The Congregational Depression Awareness Program trains volunteers from faith communities to share important information about depression in their congregations and communities and to also provide support for individuals directly and indirectly impacted by depression. Participants in this program receive instruction, resources, and ongoing supervision on the following topics:
- Recognizing the signs and symptoms of depression
- Strategies to overcome the stigma associated with depression and other mental illnesses
- Medical and psychosocial treatments for depression
- Assisting individuals who need help identifying and accessing mental health services
- Providing informal (i.e., non-professional) support that can complement the professional care individuals suffering from depression are receiving
- Providing guidance and support for individuals who have a loved one suffering from depression
- Recognizing and responding to suicide warning signs
- Local and national resources (e.g., National Alliance on Mental Illness, Mental Health America, Depression and Bipolar Support Alliance, National Suicide Prevention Lifeline, American Foundation for Suicide Prevention)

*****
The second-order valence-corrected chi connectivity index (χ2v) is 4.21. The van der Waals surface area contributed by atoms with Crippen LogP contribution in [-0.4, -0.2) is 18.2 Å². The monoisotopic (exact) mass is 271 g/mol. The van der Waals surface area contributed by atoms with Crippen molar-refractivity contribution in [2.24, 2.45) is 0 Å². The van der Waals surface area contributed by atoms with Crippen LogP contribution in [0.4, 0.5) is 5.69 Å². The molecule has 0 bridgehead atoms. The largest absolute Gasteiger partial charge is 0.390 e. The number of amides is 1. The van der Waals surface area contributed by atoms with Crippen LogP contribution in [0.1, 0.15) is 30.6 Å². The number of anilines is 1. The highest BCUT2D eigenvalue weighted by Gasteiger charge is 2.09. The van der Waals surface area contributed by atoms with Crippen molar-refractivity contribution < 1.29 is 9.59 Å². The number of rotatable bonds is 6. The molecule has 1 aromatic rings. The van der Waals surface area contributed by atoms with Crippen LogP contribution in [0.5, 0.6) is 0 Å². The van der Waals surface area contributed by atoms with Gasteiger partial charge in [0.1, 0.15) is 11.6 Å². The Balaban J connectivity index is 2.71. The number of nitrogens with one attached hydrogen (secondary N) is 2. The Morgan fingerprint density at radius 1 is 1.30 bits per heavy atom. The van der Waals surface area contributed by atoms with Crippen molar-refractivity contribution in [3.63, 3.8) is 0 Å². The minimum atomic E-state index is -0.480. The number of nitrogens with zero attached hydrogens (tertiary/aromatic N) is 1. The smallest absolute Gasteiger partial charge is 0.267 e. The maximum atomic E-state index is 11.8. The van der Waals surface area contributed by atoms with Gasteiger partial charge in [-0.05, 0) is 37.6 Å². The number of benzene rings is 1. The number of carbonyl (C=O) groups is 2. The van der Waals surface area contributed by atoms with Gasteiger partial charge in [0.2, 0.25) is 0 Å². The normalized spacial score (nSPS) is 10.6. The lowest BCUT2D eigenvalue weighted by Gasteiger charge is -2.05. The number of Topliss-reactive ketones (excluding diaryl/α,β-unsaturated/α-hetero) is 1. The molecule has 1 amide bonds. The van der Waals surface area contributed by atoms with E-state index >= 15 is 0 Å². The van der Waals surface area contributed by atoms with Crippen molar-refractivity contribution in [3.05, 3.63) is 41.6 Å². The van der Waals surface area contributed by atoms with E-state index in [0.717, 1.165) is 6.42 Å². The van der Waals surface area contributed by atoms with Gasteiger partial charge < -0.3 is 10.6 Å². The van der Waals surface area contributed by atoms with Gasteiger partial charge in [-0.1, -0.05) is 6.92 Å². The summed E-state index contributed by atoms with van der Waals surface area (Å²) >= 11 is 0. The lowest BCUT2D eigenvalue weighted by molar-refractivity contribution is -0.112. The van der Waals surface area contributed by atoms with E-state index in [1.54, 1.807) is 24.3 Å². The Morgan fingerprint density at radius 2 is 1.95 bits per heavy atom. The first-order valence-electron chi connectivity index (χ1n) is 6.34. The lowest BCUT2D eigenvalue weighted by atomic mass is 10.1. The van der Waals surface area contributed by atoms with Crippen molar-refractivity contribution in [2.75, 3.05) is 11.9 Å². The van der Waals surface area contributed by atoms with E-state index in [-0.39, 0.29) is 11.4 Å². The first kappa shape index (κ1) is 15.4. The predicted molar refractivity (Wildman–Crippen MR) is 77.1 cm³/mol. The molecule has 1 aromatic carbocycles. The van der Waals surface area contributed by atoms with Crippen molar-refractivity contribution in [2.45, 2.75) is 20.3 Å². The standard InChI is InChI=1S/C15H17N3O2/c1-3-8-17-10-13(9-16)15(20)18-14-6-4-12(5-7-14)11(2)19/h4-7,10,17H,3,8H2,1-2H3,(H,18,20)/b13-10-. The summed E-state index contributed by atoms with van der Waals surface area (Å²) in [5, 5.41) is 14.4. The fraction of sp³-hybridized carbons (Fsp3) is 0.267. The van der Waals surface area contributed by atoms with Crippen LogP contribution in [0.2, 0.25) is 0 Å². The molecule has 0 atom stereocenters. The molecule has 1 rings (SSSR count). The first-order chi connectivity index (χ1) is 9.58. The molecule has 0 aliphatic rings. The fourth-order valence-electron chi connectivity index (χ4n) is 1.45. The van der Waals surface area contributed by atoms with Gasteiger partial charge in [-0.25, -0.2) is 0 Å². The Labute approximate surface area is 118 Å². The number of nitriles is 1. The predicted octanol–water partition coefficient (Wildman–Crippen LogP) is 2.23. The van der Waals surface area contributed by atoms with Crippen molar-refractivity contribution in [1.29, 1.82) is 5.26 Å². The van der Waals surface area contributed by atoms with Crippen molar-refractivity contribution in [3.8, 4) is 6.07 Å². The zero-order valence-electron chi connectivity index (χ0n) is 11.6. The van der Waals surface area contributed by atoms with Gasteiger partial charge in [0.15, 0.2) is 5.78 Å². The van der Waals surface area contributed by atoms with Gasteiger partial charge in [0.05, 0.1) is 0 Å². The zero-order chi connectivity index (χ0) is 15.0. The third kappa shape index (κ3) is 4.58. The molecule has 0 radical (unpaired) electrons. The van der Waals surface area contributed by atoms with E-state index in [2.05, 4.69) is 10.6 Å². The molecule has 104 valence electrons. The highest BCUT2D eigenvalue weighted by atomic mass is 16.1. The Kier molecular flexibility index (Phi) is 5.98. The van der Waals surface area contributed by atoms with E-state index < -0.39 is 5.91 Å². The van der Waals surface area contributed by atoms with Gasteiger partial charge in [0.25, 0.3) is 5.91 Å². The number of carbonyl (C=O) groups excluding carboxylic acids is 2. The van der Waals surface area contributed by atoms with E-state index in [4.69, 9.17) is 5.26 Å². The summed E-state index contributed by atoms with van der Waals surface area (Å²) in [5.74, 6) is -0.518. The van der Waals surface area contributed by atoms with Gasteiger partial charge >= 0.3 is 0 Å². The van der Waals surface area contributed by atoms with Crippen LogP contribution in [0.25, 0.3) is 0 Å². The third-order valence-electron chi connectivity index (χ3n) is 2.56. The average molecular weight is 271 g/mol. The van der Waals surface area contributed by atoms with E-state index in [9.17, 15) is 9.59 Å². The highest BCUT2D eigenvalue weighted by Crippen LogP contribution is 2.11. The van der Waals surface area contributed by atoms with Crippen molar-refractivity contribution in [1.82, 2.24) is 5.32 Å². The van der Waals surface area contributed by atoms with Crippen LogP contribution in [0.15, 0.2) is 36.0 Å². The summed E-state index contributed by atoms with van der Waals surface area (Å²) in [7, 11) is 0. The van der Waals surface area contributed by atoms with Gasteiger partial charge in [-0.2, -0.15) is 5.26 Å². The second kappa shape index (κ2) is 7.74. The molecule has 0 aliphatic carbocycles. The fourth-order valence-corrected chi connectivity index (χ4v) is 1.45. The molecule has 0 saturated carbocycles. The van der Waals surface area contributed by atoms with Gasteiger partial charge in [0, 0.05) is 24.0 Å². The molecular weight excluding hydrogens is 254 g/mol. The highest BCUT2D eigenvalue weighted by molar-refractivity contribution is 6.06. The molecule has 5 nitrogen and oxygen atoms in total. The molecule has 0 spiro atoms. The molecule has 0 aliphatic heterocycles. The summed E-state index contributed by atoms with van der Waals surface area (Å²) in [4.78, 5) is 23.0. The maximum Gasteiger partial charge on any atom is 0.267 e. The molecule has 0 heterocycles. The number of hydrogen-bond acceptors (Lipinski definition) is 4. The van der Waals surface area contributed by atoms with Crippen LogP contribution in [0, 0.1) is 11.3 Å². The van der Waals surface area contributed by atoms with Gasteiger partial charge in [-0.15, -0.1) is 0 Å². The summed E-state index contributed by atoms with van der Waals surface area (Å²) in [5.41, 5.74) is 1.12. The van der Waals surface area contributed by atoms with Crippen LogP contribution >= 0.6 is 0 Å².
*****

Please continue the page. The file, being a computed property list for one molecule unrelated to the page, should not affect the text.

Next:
The program uses Depression: Out of the Darkness and Into the Light, by W. Daniel Hale, Ph.D. (excerpt) As a token of appreciation, each CDAP participant received a complimentary copy of the book to inspire their ministries and help guide conversations about mental health with their congregations.
Program HandoutsPlay Video:
We Need to Talk About Depression
Faith communities can be a remarkable source of support and strength. Learn how important it is to start the conversation about mental illness.
We Need to Talk: A Story of Loss and Hope
Millions of people suffer from depression. Effective treatments for depression exist, but only half of those who are depressed seek help. Start the conversation about mental illness. It could save a life.
We are pleased to report that 19 volunteers representing 12 congregations participated in our pilot program. The initial results are very encouraging. Volunteers gave the training sessions and materials high marks, and many have already begun regular educational programs for their congregations. We will continue working with these volunteers to develop more materials and programming resources. As we do, we will be adding them to our website and making them available for all who are interested. We also will be scheduling additional workshops or webinars that will be open to interested individuals.
We invite you to browse through the website to learn how you can incorporate CDAP into your congregation and community and offer support to individuals directly and indirectly impacted by depression.